Athlete's with Leg Pain: What's Wrong and What to Do About ItIt's pretty hard to run, twist, jump, and compete as an athlete when you have chronic lower leg (below the knee) pain. And that condition accounts for more leg problems than anything else (other than knee pain) in both competitive and recreational athletes.
With all the improvements in diagnostic testing and available evidence out there, the authors of this article (two physicians from Vanderbilt Orthopaedic Institute in Nashville, Tennessee) decided to do a literature search on chronic lower leg pain. They hoped to find evidence to support and guide a standard diagnostic and treatment approach to this problem.
Their search extended from January 1980 to May 2011 and uncovered five common causes of lower leg pain in athletes. These conditions include 1) medial tibial stress syndrome (shin splints), 2) chronic exertional compartment syndrome, 3) stress fracture, 4) nerve entrapment, and 5) popliteal artery entrapment syndrome. Long-distance runners and military personnel seem to have the most lower leg injuries.
The authors provide a brief review of each of these five conditions, the most common causes of these injuries, and current recommendations for treatment. They state at the beginning of the article that the evidence for a standard approach to these problems in athletes is "sparse."
All five of these chronic lower leg pain problems are caused by weight bearing, repetitive or compressive forces, and overexertion or overuse from activities such as running. Continuing activities that bring on leg pain or make leg pain worse is an important risk factor for acute pain becoming chronic (long-term).
Other risk factors for these conditions include female sex, anatomy (e.g., flat feet, hip internal rotation), and previous injuries. Eating disorders and loss of bone density are additional risk factors for bone fractures. And being overweight contributes to delays in recovery. Continued exercise and overtraining resulting in increased muscle bulk can lead to impingement (pinching) of a nerve or blood vessel (entrapment).
Before treatment can be determined, an accurate diagnosis must be made. The physician starts with a good patient history including training history (number of sessions per week, length of each session, intensity of sporting activity), training surface, and footwear. Any recent changes in any of these variables may be an important part of the history.
Depending on the patient's symptoms, diagnostic imaging can include X-rays, bone scans, and/or MRIs. For more specific identification of problems involving compartment syndromes, pressure testing can be done. To test for nerve compression, electrodiagnostic studies can be ordered. The diagnosis helps direct treatment.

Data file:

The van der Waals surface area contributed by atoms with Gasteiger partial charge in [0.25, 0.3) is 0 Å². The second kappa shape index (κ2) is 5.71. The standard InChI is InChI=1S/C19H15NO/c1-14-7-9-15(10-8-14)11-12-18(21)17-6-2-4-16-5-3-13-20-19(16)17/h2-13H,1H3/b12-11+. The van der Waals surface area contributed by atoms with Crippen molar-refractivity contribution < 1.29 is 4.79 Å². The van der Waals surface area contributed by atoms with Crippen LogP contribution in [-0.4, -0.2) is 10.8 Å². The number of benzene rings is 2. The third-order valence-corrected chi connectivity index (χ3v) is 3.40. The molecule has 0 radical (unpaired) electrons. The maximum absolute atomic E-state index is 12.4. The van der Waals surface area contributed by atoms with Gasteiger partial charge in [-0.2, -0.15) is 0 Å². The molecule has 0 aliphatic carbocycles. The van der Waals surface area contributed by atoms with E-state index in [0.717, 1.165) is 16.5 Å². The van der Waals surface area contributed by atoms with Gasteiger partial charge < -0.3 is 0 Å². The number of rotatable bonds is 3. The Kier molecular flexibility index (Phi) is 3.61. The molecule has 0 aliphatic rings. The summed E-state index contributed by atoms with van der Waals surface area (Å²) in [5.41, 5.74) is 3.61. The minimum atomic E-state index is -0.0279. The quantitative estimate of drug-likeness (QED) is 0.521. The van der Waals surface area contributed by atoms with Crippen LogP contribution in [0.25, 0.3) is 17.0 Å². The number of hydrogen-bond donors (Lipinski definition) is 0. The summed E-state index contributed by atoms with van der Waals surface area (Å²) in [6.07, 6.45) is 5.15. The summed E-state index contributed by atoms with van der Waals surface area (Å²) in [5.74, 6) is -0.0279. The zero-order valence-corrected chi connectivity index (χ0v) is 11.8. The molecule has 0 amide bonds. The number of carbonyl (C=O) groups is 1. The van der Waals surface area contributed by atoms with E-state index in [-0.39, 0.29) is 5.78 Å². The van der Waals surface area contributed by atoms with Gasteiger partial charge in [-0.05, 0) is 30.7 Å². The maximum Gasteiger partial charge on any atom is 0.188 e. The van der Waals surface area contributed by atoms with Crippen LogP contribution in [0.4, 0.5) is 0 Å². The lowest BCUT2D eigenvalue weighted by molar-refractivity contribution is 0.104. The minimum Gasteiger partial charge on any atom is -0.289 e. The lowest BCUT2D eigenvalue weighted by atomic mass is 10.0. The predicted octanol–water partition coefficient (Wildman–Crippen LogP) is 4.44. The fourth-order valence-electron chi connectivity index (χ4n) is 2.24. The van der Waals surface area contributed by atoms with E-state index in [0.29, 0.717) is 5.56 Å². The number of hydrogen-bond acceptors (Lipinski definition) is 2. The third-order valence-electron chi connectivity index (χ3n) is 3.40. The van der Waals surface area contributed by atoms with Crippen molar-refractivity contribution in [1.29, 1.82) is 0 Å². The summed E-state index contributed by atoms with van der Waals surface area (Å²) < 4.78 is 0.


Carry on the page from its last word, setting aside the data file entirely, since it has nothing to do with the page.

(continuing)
Most often, conservative (nonoperative) care is the first line of treatment. Recommendations for conservative care include rest, the use of ice, antiinflammatory medications, and possibly taping, splinting or casting the lower leg.
Physical therapy is an important part of the recovery and rehabilitation for these athletes. The therapist will address posture and alignment, flexibility and stretching, activity modification, and strengthening. The therapist is also integral in guiding the athlete in selecting proper shoe wear and getting back into an appropriate and effective training schedule.
Some conditions such as stress fractures, requires rest before rehab. The athlete is put on crutches and a nonweight-bearing status. Load is taken off the bone until healing can take place. This means no sports or recreational activities until cleared by the physician.
Other problems such as entrapment syndromes affecting blood vessels require more immediate surgical attention. Surgery may also be needed for athletes with some of these other problems that do not respond to conservative care. The athlete who requires surgery can expect a longer period of recovery and gradual return-to-sports through rehabilitation. Impact and sports-specific training is essential following surgery for any of these conditions.
The authors conclude that chronic leg pain in competitive and recreational athletes is common, often develops slowly over time, and is ignored too long before diagnosis and treatment. The diagnosis can be difficult and requires patience in taking a complete history and performing the clinical examination. Right now, there is no evidence-based standard of care for these problems. More studies are needed to provide evidence to guide physicians in these cases.
Rachel Biber Brewer, MD, and Andrew J. M.Gregory, MD. Chronic Lower Leg Pain in Athletes: A Guide for the Differential Diagnosis, Evaluation, and Treatment. In Sports Health. March/April 2012. Vol. 4. No. 2. Pp. 121-127.
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